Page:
Before too long, we'll likely see him in a different light. Either:
• Newton will become an all-time great under Turner family guidance. Maybe he becomes Steve Young, who blossomed in his early 30s into a passer with a completion rate in the mid-to-high 60s who could also still destroy opponents with his legs. Or he becomes John Elway, who came back from early-career Super Bowl humiliations to grow into a cannon-armed commander who could still run when it mattered.
• Or the Turners will transform Newton from one of the game's most dangerous and thrilling all-purpose weapons into just another mediocre pure pocket passer.
The second scenario is far more likely. Turner spent the bulk of his career specializing in very ordinary offenses. And ordinariness will be the downfall of Newton.
Newton and the Panthers find themselves in a brutal division full of great quarterbacks. On paper, he has the weakest supporting cast in the NFC South (assuming Julio Jones doesn't defect to his side or something).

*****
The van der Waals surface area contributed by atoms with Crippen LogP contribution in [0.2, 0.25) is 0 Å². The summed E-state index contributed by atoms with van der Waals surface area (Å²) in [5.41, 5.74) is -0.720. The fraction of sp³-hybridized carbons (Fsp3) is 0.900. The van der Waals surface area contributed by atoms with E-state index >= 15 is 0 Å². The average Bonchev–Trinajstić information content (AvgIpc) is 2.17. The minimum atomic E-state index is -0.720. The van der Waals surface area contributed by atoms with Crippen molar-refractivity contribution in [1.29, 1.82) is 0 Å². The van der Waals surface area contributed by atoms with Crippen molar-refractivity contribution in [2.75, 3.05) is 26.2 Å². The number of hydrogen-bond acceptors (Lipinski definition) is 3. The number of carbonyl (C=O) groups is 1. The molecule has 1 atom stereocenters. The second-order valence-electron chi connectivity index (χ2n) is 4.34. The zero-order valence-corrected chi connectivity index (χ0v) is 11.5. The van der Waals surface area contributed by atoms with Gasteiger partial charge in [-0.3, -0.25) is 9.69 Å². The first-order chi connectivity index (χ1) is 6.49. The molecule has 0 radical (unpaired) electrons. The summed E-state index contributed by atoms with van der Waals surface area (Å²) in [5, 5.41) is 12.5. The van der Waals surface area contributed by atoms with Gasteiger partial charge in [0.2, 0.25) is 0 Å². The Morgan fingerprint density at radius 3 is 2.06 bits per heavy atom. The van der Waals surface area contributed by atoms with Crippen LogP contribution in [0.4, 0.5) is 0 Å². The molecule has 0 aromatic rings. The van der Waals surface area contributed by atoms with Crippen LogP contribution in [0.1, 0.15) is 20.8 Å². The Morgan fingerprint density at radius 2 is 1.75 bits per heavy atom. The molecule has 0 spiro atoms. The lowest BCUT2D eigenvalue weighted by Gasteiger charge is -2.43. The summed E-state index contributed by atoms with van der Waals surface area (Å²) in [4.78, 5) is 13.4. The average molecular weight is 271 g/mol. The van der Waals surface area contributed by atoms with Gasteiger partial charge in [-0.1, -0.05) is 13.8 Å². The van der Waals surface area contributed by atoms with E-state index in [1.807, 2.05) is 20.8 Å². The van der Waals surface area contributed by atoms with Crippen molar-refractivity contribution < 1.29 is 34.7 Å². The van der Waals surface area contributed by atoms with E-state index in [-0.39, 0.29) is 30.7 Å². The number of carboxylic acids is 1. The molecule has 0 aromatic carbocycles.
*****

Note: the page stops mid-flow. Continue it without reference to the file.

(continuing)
This is a job for Superman. But Newton doesn't rip off the Clark Kent suit as much as he did in 2015. And Turner is more of a CBS crime procedural kind of guy than a superhero fan.
Newton cannot afford to be less than spectacular, not just because that's what the Panthers need, but also because the critics, doubters, haters and old-school coaches who worship pure pocket passers are never far behind him. And now they're bringing their children with them.
Newton needs to be a lot better than he was in 2017 and a whole lot better than he was in 2016, but he has to do it his own way.
So if some son-of-a-coach is telling Newton that he will teach him how to check down, stay in the pocket, do all the little things that lead to high-percentage mediocrity instead of the headrush that nearly won a Super Bowl in 2015, do you know what Newton should do?
Newton should get right in his face and say, "You'll do what?"
Now that would go viral. And it would give the haters something to hate. But it may be the quickest route away from this crossroads.
Mike Tanier covers the NFL for Bleacher Report. Follow him on Twitter: @MikeTanier.